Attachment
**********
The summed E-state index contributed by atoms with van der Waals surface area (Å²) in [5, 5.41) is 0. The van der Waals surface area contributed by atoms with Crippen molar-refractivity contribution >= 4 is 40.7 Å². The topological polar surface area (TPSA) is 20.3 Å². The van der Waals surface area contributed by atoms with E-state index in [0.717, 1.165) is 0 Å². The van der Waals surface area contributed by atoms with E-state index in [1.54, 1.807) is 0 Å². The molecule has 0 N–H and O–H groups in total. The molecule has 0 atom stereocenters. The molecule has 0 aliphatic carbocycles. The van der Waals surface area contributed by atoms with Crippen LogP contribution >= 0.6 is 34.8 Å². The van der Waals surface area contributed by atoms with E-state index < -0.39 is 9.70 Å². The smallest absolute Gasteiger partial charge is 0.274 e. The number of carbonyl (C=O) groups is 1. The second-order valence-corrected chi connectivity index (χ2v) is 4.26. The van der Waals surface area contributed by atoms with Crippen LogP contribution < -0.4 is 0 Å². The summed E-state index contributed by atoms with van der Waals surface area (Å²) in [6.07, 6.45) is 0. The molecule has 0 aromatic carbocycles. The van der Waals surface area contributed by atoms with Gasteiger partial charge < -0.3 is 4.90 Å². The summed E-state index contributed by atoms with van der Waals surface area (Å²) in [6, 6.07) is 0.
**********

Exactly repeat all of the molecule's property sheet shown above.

The summed E-state index contributed by atoms with van der Waals surface area (Å²) in [5, 5.41) is 0. The van der Waals surface area contributed by atoms with Crippen molar-refractivity contribution >= 4 is 40.7 Å². The topological polar surface area (TPSA) is 20.3 Å². The van der Waals surface area contributed by atoms with E-state index in [0.717, 1.165) is 0 Å². The van der Waals surface area contributed by atoms with E-state index in [1.54, 1.807) is 0 Å². The molecule has 0 N–H and O–H groups in total. The molecule has 0 atom stereocenters. The molecule has 0 aliphatic carbocycles. The van der Waals surface area contributed by atoms with Crippen LogP contribution >= 0.6 is 34.8 Å². The van der Waals surface area contributed by atoms with E-state index < -0.39 is 9.70 Å². The smallest absolute Gasteiger partial charge is 0.274 e. The number of carbonyl (C=O) groups is 1. The second-order valence-corrected chi connectivity index (χ2v) is 4.26. The van der Waals surface area contributed by atoms with Crippen LogP contribution < -0.4 is 0 Å². The summed E-state index contributed by atoms with van der Waals surface area (Å²) in [6.07, 6.45) is 0. The molecule has 0 aromatic carbocycles. The van der Waals surface area contributed by atoms with Gasteiger partial charge < -0.3 is 4.90 Å². The summed E-state index contributed by atoms with van der Waals surface area (Å²) in [6, 6.07) is 0.